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Experiences in simulating multi-agent systems using TÆMS

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3 Author(s)
Vincent, R. ; Dept. of Comput. Sci., Massachusetts Univ., Amherst, MA, USA ; Horling, B. ; Lesser, V.

As researchers in multi-agent systems, we hope to build, deploy, and most importantly evaluate multi-agent systems in real, open environments. Unfortunately, working in such environments usually implies we expend significant energy on resolving issues orthogonal to the initial goals of the research, such as dealing with the knowledge engineering and low-level system integration issues. To avoid such overhead many researchers choose to implement, test and evaluate their multi-agent systems in a simulated world. In addition to providing a better-defined and predictable debugging environment, a good simulator can also help evaluate and quantify aspects of multi-agent system and multi-agent coordination in a controlled environment through repeated experiments. We report on experiences in simulating multi-agent systems using TÆMS. TÆMS is a task modeling language that can be used to represent agent activities. It models planned actions, candidate activities, and alternative solution paths from a quantified perspective, by using a task decomposition tree. In this design, the root nodes of the structure, or task groups, represent goals the agent can achieve. Internal nodes, or tasks, represent sub-goals and provide the organizational structure for primitive executable methods, which reside at the leaves of the tree. Each method is characterized along three dimensions: quality, which the agent hopes to maximize, cost, which the agent tries to minimize, and duration, which describes the time required to executing the method. The dimensions themselves are discrete distributions, so each probability/value pair represents a potential result for the characteristic in question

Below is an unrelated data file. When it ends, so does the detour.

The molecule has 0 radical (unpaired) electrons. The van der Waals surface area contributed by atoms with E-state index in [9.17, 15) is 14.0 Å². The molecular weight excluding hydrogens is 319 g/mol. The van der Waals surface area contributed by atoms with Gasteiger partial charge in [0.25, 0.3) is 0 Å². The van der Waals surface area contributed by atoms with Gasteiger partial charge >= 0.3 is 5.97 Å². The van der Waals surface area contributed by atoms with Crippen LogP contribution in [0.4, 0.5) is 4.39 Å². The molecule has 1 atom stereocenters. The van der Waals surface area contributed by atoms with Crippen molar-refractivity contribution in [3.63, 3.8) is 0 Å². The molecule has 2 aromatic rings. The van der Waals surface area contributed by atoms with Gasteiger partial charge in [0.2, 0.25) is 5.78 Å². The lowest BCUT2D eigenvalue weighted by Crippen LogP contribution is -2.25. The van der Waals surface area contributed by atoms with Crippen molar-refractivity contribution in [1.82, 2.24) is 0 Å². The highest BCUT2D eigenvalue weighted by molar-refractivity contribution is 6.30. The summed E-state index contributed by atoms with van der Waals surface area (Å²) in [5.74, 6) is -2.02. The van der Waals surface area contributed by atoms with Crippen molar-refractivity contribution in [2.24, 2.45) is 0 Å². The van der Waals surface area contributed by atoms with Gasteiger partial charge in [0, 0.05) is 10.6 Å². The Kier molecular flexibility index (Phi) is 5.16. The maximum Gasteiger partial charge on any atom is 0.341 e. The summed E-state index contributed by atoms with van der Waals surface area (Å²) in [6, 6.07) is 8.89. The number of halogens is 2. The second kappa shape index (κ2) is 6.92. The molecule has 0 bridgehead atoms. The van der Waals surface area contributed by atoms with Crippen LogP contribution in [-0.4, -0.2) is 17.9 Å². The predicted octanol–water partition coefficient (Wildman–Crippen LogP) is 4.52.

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MultiAgent Systems, 2000. Proceedings. Fourth International Conference on

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